Machine-learning and robotics technologies promise to be able to replace some tasks or jobs that have traditionally been performed by humans. Like previous technologies introduced in the past couple of centuries, this possibility has been met with either optimism that will permit liberation from the tyranny of employment, or pessimism that it will lead to mass precarity and unemployment.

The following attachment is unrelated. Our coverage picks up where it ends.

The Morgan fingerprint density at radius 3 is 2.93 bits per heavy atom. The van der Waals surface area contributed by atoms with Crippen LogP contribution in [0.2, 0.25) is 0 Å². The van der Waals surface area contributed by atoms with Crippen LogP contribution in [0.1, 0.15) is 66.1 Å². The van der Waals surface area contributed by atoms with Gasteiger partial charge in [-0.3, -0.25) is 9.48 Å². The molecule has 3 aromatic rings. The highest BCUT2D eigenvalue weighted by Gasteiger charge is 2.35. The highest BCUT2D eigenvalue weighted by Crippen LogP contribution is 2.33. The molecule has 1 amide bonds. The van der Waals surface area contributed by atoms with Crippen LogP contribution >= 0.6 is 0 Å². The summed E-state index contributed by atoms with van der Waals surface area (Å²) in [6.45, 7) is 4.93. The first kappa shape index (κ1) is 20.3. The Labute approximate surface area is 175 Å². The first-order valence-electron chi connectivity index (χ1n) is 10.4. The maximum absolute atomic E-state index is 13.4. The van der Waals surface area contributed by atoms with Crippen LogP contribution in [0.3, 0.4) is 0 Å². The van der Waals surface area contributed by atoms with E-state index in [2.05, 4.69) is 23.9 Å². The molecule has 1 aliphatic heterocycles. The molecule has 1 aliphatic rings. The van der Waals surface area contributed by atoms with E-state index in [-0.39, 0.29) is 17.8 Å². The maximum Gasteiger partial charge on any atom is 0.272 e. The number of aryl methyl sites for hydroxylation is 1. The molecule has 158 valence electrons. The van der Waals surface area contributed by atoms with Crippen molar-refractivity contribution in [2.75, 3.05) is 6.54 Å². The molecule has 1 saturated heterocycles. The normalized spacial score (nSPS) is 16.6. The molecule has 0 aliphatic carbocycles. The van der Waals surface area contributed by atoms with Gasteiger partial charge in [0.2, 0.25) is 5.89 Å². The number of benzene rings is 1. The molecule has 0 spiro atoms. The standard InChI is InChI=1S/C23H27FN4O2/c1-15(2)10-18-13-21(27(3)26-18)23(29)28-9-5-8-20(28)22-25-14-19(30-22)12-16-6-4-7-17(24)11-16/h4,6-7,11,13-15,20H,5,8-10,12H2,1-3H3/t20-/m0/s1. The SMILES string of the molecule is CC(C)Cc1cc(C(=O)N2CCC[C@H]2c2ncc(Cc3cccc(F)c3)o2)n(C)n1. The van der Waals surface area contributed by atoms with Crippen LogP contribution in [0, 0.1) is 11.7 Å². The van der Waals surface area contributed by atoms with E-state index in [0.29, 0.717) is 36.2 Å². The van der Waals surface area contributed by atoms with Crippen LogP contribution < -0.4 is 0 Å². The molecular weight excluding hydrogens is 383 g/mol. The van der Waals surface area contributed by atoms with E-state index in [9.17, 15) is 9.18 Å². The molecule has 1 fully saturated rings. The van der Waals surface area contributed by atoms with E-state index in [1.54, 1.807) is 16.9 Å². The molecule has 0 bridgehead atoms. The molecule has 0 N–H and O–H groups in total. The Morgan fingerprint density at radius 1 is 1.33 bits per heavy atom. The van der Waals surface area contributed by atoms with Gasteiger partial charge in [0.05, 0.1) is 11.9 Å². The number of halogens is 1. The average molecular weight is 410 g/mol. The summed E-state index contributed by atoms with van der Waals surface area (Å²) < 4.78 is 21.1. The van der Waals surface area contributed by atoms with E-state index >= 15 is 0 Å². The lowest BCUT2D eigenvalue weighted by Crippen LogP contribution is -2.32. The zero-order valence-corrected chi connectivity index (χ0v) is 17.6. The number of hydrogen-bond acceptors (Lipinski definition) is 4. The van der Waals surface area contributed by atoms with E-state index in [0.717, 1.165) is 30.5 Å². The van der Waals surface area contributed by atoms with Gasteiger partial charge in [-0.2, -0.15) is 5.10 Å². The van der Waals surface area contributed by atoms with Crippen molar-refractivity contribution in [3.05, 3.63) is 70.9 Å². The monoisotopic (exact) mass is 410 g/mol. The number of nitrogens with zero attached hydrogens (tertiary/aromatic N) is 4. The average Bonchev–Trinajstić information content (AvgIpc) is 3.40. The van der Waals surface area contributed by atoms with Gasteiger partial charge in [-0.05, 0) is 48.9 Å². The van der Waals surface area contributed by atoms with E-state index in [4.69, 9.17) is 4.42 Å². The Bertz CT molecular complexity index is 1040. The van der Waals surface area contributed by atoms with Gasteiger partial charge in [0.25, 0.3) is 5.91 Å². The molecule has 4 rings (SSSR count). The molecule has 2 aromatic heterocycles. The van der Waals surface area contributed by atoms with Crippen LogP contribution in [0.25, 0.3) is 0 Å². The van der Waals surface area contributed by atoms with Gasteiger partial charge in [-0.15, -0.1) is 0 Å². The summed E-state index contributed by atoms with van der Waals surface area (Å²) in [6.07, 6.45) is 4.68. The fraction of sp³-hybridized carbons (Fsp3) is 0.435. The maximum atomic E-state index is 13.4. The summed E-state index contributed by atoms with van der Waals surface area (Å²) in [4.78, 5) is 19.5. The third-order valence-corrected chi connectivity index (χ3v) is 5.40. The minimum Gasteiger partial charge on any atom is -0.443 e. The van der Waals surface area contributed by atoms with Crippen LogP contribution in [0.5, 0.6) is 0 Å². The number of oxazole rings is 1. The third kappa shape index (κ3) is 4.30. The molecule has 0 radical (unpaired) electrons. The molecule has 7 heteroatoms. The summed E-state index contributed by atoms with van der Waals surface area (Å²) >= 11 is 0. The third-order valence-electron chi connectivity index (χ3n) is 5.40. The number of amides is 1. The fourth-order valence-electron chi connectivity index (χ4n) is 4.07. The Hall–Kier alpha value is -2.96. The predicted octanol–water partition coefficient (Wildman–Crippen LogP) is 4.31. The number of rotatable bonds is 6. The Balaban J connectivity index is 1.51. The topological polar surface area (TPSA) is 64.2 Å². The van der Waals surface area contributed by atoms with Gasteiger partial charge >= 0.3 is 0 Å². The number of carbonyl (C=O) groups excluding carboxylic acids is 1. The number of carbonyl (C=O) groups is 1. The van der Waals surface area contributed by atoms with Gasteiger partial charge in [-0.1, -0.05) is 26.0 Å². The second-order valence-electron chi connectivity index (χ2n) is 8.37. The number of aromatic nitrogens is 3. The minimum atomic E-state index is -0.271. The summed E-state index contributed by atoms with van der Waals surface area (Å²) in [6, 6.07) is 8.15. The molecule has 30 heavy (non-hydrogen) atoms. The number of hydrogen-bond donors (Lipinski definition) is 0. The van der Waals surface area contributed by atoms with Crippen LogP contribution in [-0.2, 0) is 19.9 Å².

This presentation will draw upon both qualitative and quantitative evidence to explore the possible societal consequences of a radical reduction in the length of the normal working week. Drawing upon the evidence for the psychological benefits of employment, we look at the evidence for the minimum effective dose of employment. The paper also considers why the historical increases in productivity have not been matched with proportionate reductions in working time.
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